I won't truly feel like I've seen "Citizen Kane" until I watch it in a theater. This time around I feel as though I can appreciate it a lot more than my first viewing, but it won't sink in until I'm in front of a big screen.
The structure of "Citizen Kane" is circular, adding more depth every time it passes over the life. The movie opens with newsreel obituary footage that briefs us on the life and times of Charles Foster Kane; this footage, with its portentous narration, is Welles' bemused nod in the direction of the "March of Time" newsreels then being produced by another media mogul, Henry Luce. They provide a map of Kane's trajectory, and it will keep us oriented as the screenplay skips around in time, piecing together the memories of those who knew him.
Curious about Kane's dying word, "rosebud," the newsreel editor assigns Thompson, a reporter, to find out what it meant. Thompson triggers every flashback, yet his face is…
"Mr. Kane was a man who got everything he wanted and then lost it."
First of all, I think it's impossible to determine which film is the greatest of all time. Because films are works of artistic expression, everyone is going to see them differently. Just like it's impossible to determine who the greatest painter or musician ever to live was, it's just not feasible to conclude which film is better than others. Art is relative... so is film. It's also almost impossible to watch Citizen Kane without having some preconceived ideas or notions. When you hear that something is the best, you automatically expect too much, or expect to be let down. So, regardless of how much I tried,…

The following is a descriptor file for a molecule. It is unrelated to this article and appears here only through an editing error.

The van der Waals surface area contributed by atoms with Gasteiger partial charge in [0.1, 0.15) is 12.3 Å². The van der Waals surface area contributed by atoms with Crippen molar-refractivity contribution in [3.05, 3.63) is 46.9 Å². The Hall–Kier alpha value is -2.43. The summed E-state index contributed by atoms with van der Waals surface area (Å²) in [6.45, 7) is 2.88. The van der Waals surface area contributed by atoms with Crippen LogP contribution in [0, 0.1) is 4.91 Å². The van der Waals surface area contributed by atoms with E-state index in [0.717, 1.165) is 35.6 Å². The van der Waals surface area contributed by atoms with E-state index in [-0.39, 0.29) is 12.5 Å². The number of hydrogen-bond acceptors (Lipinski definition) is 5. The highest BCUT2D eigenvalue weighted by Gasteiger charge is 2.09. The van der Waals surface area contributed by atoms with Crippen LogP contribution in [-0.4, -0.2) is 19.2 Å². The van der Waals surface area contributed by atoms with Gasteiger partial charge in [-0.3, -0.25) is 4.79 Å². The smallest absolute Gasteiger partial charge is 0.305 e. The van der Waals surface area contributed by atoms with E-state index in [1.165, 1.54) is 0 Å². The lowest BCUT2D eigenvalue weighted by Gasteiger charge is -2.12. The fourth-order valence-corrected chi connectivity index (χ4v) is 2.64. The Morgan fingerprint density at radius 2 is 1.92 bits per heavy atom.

Let's talk about the acting. Let's talk about the storytelling.
Orson Welles is really a scene-stealer. Perhaps it's his handsomeness--that fact cannot be denied. But the way he carries his role as this larger-than-life--though humbly anti-megalomanic--is something else, passionately portraying this rags-to-riches (is it if he inherited it?) American success, fighting for the common man but with backhandedness and media manipulation? It's a contradiction that gets the better of Mr. Kane at the end of the film. The rest of the acting isn't bad, but Mr. Welles triumphs.
Interesting to note is how the story is told. Flashbacks, flashforwards. We never lose sense of the timeline (unlike, say, Pulp Fiction or Memento), and it breaks up the pacing of the…
Its exuberant.......... orson welles became a world top director after this movie.This movie is immortal.This movie is in my favourite 10.
Described by many as the greatest film of all time, and one of few films ever created that can truly be considered as 'art', Citizen Kane is a film that filled me all types of expectation. Unfortunately, despite all the hype I've heard surrounding it, it fell short of what people told me despite it still being a masterpiece in film making.
Firstly I should probably get out of the way the fact that it's truly one of the first of its kind to mess with the stereotypical narrative of a Hollywood picture, delivering the film through a continuation of flashbacks from the perspectives of several different characters to have perceived Kane's life in a different way. It takes you…
Happy to learn that it's as good as everyone said it was.
Honestly, that has to rank with the best closing shots of all-time.
- 12 Angry Men
- 2001: A Space Odyssey
- 25th Hour
- 3 Women
- A Trip to the Moon
- The Great Train Robbery
- The Birth of a Nation
- Les Vampires
All the films from all the editions, including those subsequently removed, presently totalling 1154. An easy way of seeing how…
- The Godfather
- Seven Samurai
- The Godfather: Part II
- 12 Angry Men